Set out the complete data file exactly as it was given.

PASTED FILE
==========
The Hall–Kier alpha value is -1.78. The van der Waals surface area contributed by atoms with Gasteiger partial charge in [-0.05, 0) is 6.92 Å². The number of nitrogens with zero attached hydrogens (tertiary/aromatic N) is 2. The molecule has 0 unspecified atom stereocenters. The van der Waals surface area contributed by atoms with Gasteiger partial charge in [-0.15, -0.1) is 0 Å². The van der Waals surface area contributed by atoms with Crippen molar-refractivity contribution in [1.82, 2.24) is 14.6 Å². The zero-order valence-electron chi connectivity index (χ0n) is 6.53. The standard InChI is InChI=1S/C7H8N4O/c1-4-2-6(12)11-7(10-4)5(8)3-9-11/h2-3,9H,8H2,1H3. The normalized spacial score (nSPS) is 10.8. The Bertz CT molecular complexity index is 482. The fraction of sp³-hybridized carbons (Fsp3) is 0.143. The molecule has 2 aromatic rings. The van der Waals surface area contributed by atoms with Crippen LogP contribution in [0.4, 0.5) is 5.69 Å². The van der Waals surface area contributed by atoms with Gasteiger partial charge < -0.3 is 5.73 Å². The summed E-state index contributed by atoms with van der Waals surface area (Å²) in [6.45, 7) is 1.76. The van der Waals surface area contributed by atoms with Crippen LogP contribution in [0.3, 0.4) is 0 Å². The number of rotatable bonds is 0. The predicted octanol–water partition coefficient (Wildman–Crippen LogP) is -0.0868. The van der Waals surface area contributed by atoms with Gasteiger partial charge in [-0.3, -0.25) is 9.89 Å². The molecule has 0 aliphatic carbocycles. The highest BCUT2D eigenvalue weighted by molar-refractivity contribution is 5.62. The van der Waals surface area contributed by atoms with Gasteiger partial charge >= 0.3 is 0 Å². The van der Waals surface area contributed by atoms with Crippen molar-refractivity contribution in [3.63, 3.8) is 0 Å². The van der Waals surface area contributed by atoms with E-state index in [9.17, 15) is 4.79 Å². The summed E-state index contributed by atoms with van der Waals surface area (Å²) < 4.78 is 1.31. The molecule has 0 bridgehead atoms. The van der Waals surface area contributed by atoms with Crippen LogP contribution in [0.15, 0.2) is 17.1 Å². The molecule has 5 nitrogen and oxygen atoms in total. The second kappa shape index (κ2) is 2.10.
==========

The Hall–Kier alpha value is -1.78. The van der Waals surface area contributed by atoms with Gasteiger partial charge in [-0.05, 0) is 6.92 Å². The number of nitrogens with zero attached hydrogens (tertiary/aromatic N) is 2. The molecule has 0 unspecified atom stereocenters. The van der Waals surface area contributed by atoms with Gasteiger partial charge in [-0.15, -0.1) is 0 Å². The van der Waals surface area contributed by atoms with Crippen molar-refractivity contribution in [1.82, 2.24) is 14.6 Å². The zero-order valence-electron chi connectivity index (χ0n) is 6.53. The standard InChI is InChI=1S/C7H8N4O/c1-4-2-6(12)11-7(10-4)5(8)3-9-11/h2-3,9H,8H2,1H3. The normalized spacial score (nSPS) is 10.8. The Bertz CT molecular complexity index is 482. The fraction of sp³-hybridized carbons (Fsp3) is 0.143. The molecule has 2 aromatic rings. The van der Waals surface area contributed by atoms with Crippen LogP contribution in [0.4, 0.5) is 5.69 Å². The van der Waals surface area contributed by atoms with Gasteiger partial charge < -0.3 is 5.73 Å². The summed E-state index contributed by atoms with van der Waals surface area (Å²) in [6.45, 7) is 1.76. The van der Waals surface area contributed by atoms with Crippen LogP contribution in [0.3, 0.4) is 0 Å². The number of rotatable bonds is 0. The predicted octanol–water partition coefficient (Wildman–Crippen LogP) is -0.0868. The van der Waals surface area contributed by atoms with Gasteiger partial charge in [-0.3, -0.25) is 9.89 Å². The molecule has 0 aliphatic carbocycles. The highest BCUT2D eigenvalue weighted by molar-refractivity contribution is 5.62. The van der Waals surface area contributed by atoms with Gasteiger partial charge >= 0.3 is 0 Å². The van der Waals surface area contributed by atoms with Crippen molar-refractivity contribution in [3.63, 3.8) is 0 Å². The van der Waals surface area contributed by atoms with E-state index in [9.17, 15) is 4.79 Å². The summed E-state index contributed by atoms with van der Waals surface area (Å²) < 4.78 is 1.31. The molecule has 0 bridgehead atoms. The van der Waals surface area contributed by atoms with Crippen LogP contribution in [0.15, 0.2) is 17.1 Å². The molecule has 5 nitrogen and oxygen atoms in total. The second kappa shape index (κ2) is 2.10.